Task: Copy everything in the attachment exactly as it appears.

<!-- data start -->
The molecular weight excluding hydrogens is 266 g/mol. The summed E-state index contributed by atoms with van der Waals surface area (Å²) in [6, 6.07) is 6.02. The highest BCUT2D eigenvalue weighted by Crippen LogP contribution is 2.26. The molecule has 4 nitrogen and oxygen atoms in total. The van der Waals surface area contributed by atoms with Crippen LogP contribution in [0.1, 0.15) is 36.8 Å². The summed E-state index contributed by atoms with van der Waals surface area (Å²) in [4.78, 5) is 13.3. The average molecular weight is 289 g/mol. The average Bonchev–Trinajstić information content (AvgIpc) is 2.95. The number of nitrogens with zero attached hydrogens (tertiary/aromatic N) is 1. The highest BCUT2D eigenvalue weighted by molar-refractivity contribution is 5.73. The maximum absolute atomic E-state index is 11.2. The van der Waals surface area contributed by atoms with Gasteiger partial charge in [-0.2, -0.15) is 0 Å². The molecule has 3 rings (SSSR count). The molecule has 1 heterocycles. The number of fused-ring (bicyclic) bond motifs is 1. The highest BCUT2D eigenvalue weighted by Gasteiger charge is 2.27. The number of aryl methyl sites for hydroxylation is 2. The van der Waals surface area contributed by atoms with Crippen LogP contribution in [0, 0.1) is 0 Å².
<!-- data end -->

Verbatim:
The molecular weight excluding hydrogens is 266 g/mol. The summed E-state index contributed by atoms with van der Waals surface area (Å²) in [6, 6.07) is 6.02. The highest BCUT2D eigenvalue weighted by Crippen LogP contribution is 2.26. The molecule has 4 nitrogen and oxygen atoms in total. The van der Waals surface area contributed by atoms with Crippen LogP contribution in [0.1, 0.15) is 36.8 Å². The summed E-state index contributed by atoms with van der Waals surface area (Å²) in [4.78, 5) is 13.3. The average molecular weight is 289 g/mol. The average Bonchev–Trinajstić information content (AvgIpc) is 2.95. The number of nitrogens with zero attached hydrogens (tertiary/aromatic N) is 1. The highest BCUT2D eigenvalue weighted by molar-refractivity contribution is 5.73. The maximum absolute atomic E-state index is 11.2. The van der Waals surface area contributed by atoms with Gasteiger partial charge in [-0.2, -0.15) is 0 Å². The molecule has 3 rings (SSSR count). The molecule has 1 heterocycles. The number of fused-ring (bicyclic) bond motifs is 1. The highest BCUT2D eigenvalue weighted by Gasteiger charge is 2.27. The number of aryl methyl sites for hydroxylation is 2. The van der Waals surface area contributed by atoms with Crippen LogP contribution in [0, 0.1) is 0 Å².